Manufacturing in China and Japan shrugged off months of decline and returned to growth this month as Beijing’s targeted stimulus measures and Japan’s improving labor market supported domestic demand in Asia’s two largest economies.
However, external demand remained weak for the two export powerhouses in a worrying sign that the US and Europe may not be recovering as strongly as anticipated, meaning it could be difficult to rely on exports for growth.
The stakes are high for China, which may need more stimulus to offset a cooling housing market and avoid a hard landing. Japan’s weak exports take the gloss off the government’s efforts to breathe new life into its economic reform agenda.
“This month’s improvement is consistent with data suggesting that the authorities’ mini-stimulus is filtering through to the real economy,” said Qu Hongbin (屈宏斌), chief economist for China at HSBC, referring to a series of measures announced by the government in recent months to spur activity.
“We expect policymakers to continue their current path of accommodative policy stance until the recovery is sustained,” he added.
CHINA PMI GROWTH
The HSBC/Markit Flash China Manufacturing Purchasing Managers’ Index (PMI) rose more than expected to 50.8 this month from last month’s final reading of 49.4, beating a Reuters poll forecast of 49.7 and creeping above the 50-point level that separates growth in activity from contraction.
It was the first time since December that the PMI has grown, and the highest reading since November last year, when it was also 50.8.
The flash PMI data is the earliest indicator in a month to help gauge the economic momentum and thus is closely watched by investors.
Asian stock markets and the Australian dollar firmed on the news.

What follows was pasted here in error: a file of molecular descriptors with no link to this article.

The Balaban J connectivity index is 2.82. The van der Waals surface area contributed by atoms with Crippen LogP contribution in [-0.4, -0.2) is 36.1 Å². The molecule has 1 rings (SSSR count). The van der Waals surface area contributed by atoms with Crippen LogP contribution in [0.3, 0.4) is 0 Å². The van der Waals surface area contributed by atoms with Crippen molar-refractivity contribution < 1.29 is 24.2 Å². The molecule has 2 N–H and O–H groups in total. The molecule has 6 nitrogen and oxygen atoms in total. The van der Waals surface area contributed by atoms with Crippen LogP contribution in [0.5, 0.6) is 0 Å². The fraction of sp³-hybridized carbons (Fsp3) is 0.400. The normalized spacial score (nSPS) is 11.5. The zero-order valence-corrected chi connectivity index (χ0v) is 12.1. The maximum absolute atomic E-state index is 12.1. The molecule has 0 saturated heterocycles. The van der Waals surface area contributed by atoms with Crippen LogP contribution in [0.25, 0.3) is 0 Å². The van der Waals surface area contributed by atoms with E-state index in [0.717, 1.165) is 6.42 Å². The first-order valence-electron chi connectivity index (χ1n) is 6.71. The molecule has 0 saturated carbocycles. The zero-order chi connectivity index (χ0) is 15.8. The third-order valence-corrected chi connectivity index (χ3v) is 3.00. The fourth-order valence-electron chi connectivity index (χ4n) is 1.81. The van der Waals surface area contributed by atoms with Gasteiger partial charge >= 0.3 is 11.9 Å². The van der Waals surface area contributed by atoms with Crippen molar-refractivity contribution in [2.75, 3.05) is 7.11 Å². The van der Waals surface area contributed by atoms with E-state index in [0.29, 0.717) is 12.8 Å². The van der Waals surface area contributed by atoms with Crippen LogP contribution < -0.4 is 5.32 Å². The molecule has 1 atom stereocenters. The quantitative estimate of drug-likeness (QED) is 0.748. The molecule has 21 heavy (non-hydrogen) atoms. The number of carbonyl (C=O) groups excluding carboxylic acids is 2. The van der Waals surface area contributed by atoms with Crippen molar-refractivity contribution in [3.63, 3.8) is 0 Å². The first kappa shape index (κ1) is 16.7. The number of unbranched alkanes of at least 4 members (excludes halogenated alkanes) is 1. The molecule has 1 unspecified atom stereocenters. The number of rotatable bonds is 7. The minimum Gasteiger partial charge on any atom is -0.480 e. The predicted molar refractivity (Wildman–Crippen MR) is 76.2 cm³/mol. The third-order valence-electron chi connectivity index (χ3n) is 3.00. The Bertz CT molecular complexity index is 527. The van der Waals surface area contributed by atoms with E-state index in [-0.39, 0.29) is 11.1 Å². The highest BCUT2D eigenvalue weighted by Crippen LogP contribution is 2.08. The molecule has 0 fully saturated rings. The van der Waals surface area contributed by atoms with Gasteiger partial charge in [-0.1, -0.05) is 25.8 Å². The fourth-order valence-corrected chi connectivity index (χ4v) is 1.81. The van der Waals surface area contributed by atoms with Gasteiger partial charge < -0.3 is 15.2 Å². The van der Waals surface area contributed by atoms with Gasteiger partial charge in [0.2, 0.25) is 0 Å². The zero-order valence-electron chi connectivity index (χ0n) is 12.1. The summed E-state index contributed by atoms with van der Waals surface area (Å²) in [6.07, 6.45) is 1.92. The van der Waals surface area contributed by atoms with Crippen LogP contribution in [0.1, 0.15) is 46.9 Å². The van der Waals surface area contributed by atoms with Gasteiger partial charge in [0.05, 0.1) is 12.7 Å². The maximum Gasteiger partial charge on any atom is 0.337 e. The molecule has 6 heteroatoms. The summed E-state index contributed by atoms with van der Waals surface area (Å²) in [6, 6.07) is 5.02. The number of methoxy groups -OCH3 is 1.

China’s preliminary factory reading for this month indicates sequential growth could pick up to 1.8 percent in the second quarter from 1.4 percent in the first, Lu Ting (陸挺), an economist at Bank of America-Merrill Lynch, said in a note.
“We expect Beijing to continue rolling out more measures to stabilize growth,” Lu added.
The sub-index for new orders, a proxy to measure domestic and foreign demand, rose to 51.8, the fastest pace in 15 months. Much of the increase appeared due to stronger domestic consumption, as growth in new export orders slowed.
JAPAN PMI GROWTH
The Markit/JMMA flash Japan Manufacturing PMI rose to a seasonally adjusted 51.1 this month from a final reading of 49.9 for last month, showing the first growth in three months.
Japan’s new orders index jumped to 52.0 from 49.6, indicating consumers are shrugging off an increase in the nationwide sales tax on April 1 as strong demand for workers puts upward pressure on wages.
JAPAN EXPORTS CONTRACT
Japan’s export orders continued to contract, thwarting policymakers’ hopes that exports will help the economy shift into a higher gear after the sales tax increase.